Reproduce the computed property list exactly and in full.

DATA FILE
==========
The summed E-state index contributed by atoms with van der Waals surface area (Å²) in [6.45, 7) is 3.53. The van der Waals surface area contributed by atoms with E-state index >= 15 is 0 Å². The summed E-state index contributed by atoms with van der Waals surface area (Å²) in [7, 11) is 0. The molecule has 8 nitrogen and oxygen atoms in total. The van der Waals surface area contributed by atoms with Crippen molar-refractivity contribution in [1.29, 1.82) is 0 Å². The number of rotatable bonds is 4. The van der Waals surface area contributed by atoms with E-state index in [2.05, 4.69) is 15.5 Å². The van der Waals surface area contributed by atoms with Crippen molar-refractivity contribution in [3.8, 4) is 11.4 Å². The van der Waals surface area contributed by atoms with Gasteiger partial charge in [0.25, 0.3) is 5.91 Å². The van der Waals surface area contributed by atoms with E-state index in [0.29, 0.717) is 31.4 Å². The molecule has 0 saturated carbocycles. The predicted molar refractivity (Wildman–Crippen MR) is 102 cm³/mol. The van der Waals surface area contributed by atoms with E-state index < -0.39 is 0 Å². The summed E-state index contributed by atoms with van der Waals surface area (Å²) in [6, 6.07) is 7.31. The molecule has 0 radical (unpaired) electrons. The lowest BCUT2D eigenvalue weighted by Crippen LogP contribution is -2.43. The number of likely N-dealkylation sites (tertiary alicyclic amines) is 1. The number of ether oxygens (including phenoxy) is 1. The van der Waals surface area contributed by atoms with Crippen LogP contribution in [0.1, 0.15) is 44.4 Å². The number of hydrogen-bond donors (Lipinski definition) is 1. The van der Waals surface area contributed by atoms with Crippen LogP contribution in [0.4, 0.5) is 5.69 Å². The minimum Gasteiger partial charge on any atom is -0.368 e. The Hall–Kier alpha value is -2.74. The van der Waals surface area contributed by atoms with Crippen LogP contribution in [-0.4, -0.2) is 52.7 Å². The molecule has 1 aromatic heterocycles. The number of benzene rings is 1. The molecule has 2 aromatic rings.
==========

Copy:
The summed E-state index contributed by atoms with van der Waals surface area (Å²) in [6.45, 7) is 3.53. The van der Waals surface area contributed by atoms with E-state index >= 15 is 0 Å². The summed E-state index contributed by atoms with van der Waals surface area (Å²) in [7, 11) is 0. The molecule has 8 nitrogen and oxygen atoms in total. The van der Waals surface area contributed by atoms with Crippen molar-refractivity contribution in [1.29, 1.82) is 0 Å². The number of rotatable bonds is 4. The van der Waals surface area contributed by atoms with E-state index in [2.05, 4.69) is 15.5 Å². The van der Waals surface area contributed by atoms with Crippen molar-refractivity contribution in [3.8, 4) is 11.4 Å². The van der Waals surface area contributed by atoms with Gasteiger partial charge in [0.25, 0.3) is 5.91 Å². The van der Waals surface area contributed by atoms with E-state index in [0.29, 0.717) is 31.4 Å². The molecule has 0 saturated carbocycles. The predicted molar refractivity (Wildman–Crippen MR) is 102 cm³/mol. The van der Waals surface area contributed by atoms with E-state index < -0.39 is 0 Å². The summed E-state index contributed by atoms with van der Waals surface area (Å²) in [6, 6.07) is 7.31. The molecule has 0 radical (unpaired) electrons. The lowest BCUT2D eigenvalue weighted by Crippen LogP contribution is -2.43. The number of likely N-dealkylation sites (tertiary alicyclic amines) is 1. The number of ether oxygens (including phenoxy) is 1. The van der Waals surface area contributed by atoms with Crippen LogP contribution in [0.1, 0.15) is 44.4 Å². The number of hydrogen-bond donors (Lipinski definition) is 1. The van der Waals surface area contributed by atoms with Crippen LogP contribution in [0.4, 0.5) is 5.69 Å². The minimum Gasteiger partial charge on any atom is -0.368 e. The Hall–Kier alpha value is -2.74. The van der Waals surface area contributed by atoms with Crippen LogP contribution in [-0.4, -0.2) is 52.7 Å². The molecule has 1 aromatic heterocycles. The number of benzene rings is 1. The molecule has 2 aromatic rings.